Controversy on the Menu: In Ayad Akhtar's Disgraced, Dinner Party Politics Tear a Couple Apart

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09 Aug 2014

This same understanding (and sometime misunderstanding) of what it means to be Muslim in America is a narrative that is carried out in Akhtar's other work. His 2012 novel, "American Dervish," centers on a Pakistani-American boy growing up in Milwaukee. His play, The Who and the What, which wrapped up a run last month at Lincoln Center Theater's Claire Tow Theater (also where Disgraced debuted), follows a Pakistani immigrant struggling to pass on his devout Islamic faith to his two assimilated grown daughters. Akhtar's upcoming play, The Invisible Hand, about an American hostage in Pakistan, will make its debut this December at New York Theatre Workshop.

And while all of Akhtar's written work does a good job of stirring up discussion about the lives of Muslim-Americans today, Akhtar says he doesn't set out to give definitive answers to multifaceted questions. "I don't think the complex geopolitics and identity politics and ethnic politics that are at play in the world today can be solved in a play," says Akhtar. "I don't think you can comment in any comprehensive way on them in a play, but you can depict people grappling with those questions.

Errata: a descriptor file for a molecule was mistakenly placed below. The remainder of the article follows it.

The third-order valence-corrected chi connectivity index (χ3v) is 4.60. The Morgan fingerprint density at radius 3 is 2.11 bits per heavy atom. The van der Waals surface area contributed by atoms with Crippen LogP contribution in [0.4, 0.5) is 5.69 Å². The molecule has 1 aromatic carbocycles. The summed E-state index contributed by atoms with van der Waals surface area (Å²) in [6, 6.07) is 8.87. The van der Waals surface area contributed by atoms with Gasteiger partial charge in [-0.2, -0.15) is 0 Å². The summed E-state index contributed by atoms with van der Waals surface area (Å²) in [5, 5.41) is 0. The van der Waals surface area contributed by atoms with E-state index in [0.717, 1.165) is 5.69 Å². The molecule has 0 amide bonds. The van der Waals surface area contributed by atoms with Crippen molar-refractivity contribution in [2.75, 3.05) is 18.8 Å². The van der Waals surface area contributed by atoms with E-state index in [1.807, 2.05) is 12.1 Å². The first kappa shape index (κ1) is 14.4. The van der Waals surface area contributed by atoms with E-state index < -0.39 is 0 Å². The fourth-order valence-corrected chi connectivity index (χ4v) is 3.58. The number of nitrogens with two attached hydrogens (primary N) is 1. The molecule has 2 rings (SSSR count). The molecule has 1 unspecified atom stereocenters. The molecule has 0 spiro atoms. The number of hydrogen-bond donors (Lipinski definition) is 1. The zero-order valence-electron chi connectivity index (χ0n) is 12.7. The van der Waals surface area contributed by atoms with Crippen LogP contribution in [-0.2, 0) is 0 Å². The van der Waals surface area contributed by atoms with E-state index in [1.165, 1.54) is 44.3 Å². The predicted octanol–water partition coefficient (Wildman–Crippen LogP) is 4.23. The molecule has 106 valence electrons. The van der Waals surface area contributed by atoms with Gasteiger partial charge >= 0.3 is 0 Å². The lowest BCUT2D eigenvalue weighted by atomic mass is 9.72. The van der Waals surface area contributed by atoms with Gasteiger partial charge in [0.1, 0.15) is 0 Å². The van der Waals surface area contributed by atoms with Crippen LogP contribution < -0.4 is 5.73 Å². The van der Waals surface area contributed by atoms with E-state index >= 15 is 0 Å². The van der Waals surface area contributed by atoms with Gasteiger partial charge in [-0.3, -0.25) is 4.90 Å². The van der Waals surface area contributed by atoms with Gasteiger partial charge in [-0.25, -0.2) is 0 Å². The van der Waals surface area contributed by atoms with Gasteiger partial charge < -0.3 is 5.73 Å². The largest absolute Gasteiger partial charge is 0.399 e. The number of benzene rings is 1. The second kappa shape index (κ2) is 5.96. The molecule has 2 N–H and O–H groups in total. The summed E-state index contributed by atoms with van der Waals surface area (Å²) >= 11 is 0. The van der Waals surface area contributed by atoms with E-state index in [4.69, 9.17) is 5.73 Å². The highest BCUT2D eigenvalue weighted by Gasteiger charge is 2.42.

"The Great American Story is rupture and renewal — rupture from the Old World, renewal in the New World of the self. Even so many generations in, Americans are still doing that. They are rupturing from their primary families, moving to other coasts, forming surrogate families and surrogate communities. That process of renewal of the self through rupture is the American story, in many ways."

For Akhtar's Disgraced protagonist, the dangers of denying his racial and religious inheritance are writ large. "Amir is not allowed to do that. He's not allowed to because — in a post-9/11 landscape — his being Muslim, even if it's only by origin, marks him. In a way the play is also a meditation of the failure of the American dream for this particular individual. He's got it all, and, yet, somehow it's predicated on a lie that he will not be allowed to continue to live. If he could've, he would've."

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